An entertainer, a humanitarian, a religious scholar, and a leader of men. While the terms seem disparate, all of these qualities describe the late Dr. O.C. Smith. Born in 1932 as Ocie Lee Smith, Jr., in Mansfield, Louisiana, Smith moved with his parents to Little Rock, Arkansas, before their divorce saw his mother take him to Los Angeles, California. It was here that O.C. would realize his musical gifts, and singing would play an integral role in his life. His mother was a music instructor, and when attending Jefferson High School, Smith learned the craft from legendary teacher Samuel Brown. To O.C., it was clear that his love was jazz, idolizing superstars like Dizzy Gillespie and Charlie Parker.
After completing a psychology degree at Southern University, Smith joined the Air Force. He served throughout America, Europe and Asia, also touring as a singer in a special services band. Discharged in 1955, he found himself in New York City, where his musical talents flourished. He sang ballads and blues in small clubs, and he earned his first break with Sy Oliver, making an appearance on Arthur Godfrey’s Talent Scouts. His success on that show led to a recording contract with Cadence Records, and in December 1955, Smith’s debut release was a cover of the Little Richard hit “Tutti Frutti”. MGM Records signed Smith to a solo contract, resulting in three more releases.
In 1961, superstar Count Basie recruited Smith to be his vocalist, a position he held until 1965. Though O.C.’s recording “That’s Life” met with fair success, even remade by Frank Sinatra years later, hits remained elusive. By 1968, Smith’s label, Columbia Records, was ready to release him, when he entered the charts for the first time with Dallas Frazier’s story-song, “Son of Hickory Holler’s Tramp”, which reached number two in the UK Singles Chart and also broke the Top 40 in the United States. In 1976, Kenny Rogers revived the hit as a country song.
Smith worked clubs across the country, toured the Far East, and settled in Los Angeles, where he recorded the Bobby Russell song “Little Green Apples”, which went to number two on the Billboard Hot 100 and won the 1969 Grammy Award for Song of the Year, even earning a gold record. O.C. continued to record, reaching the R&B, Adult Contemporary, and pop charts in the USA with the likes of “Daddy’s Little Man”, “Friend, Lover, Woman, Wife”, “Me and You”, and “Love To Burn”. He also returned to the UK Singles Chart in 1977 with “Together”. Smith’s recordings for the Charles Wallert album “Dreams Come True” resulted in three nationally charted singles for a total of 40 weeks.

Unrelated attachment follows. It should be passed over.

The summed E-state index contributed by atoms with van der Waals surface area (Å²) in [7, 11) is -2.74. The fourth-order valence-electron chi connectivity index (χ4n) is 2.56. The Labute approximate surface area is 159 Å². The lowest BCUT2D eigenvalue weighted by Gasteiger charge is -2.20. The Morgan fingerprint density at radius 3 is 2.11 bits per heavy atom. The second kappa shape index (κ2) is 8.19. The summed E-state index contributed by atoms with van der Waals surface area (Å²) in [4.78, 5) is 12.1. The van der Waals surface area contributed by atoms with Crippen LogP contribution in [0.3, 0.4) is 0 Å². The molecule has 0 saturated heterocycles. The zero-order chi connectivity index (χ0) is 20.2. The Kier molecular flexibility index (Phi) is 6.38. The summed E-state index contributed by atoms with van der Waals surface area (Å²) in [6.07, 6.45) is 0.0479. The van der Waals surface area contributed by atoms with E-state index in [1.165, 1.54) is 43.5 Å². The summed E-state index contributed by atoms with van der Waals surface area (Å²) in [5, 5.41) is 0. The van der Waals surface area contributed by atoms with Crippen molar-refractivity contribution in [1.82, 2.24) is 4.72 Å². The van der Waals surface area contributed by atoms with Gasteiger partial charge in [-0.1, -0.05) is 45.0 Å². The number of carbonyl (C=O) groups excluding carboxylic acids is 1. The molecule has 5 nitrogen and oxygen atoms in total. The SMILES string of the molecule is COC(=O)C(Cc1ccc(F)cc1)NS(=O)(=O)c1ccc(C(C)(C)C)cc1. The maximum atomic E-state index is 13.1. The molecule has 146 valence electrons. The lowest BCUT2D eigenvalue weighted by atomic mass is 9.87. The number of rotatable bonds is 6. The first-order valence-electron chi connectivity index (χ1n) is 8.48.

Having achieved more musically than he had dreamed possible, O.C. allowed life to lead him in a new direction. He met Robbie Gholson, a teacher, interior designer, and administrator in Los Angeles, and the two fell in love. They married on Valentine’s Day, 1976. And in 1980, his life gained a new purpose after friends invited the couple to attend a “science of the mind” service at the Wilshire Ebel Theater.
In the teachings of Dr. Joseph Murphy, O.C. heard what he had believed for so long: God as a metaphysical entity, one with all, belonging in each of us and uniting us, if we wished to see the Almighty. Though raised as a churchgoer, the Christian religion he knew never resonated with Smith because of its glorification of negative aspects, punishments, and divisions among those who believed and those who did not. For O.C. and Robbie, science of the mind reflected what they had felt in their hearts for years. And after much research into the subject, Smith knew that he wanted to spend the rest of his life spreading the word he always had known within himself.
In 1985, O.C. completed his religious studies and became the Reverend O.C. Smith. And in October 1985, Smith and Gholson officially opened the City of Angels Church of Religious Science. With O.C. using his charm and incorporating his world-famous crooning and jazz into the services, and with the positive, unifying, and comforting message of religious science, the Church grew by thousands over the years. In January 1996, the Reverend and Robbie settled the Church into a new home, on Grosvenor Boulevard in Los Angeles. With world-class facilities and space for services and classes, O.C. and Robbie knew that this was the perfect location.
O.C. led the growing Church until he passed in November 2001. Shortly after his death, Governor Jim Hodges proclaimed June 21, 2002, “O.C. Smith Day” in the state of South Carolina. Smith was posthumously elected to the Carolina Beach Music Hall of Fame in November 2002. As for the Church, it continued to thrive, enriched because of O.C.’s shared vision with his wife, now Reverend Robbie, and through his legacy of recognizing the divine and the love within us all. As O.C. likely would say, rather than mourn the absence of a flame, let us celebrate how brightly it burned.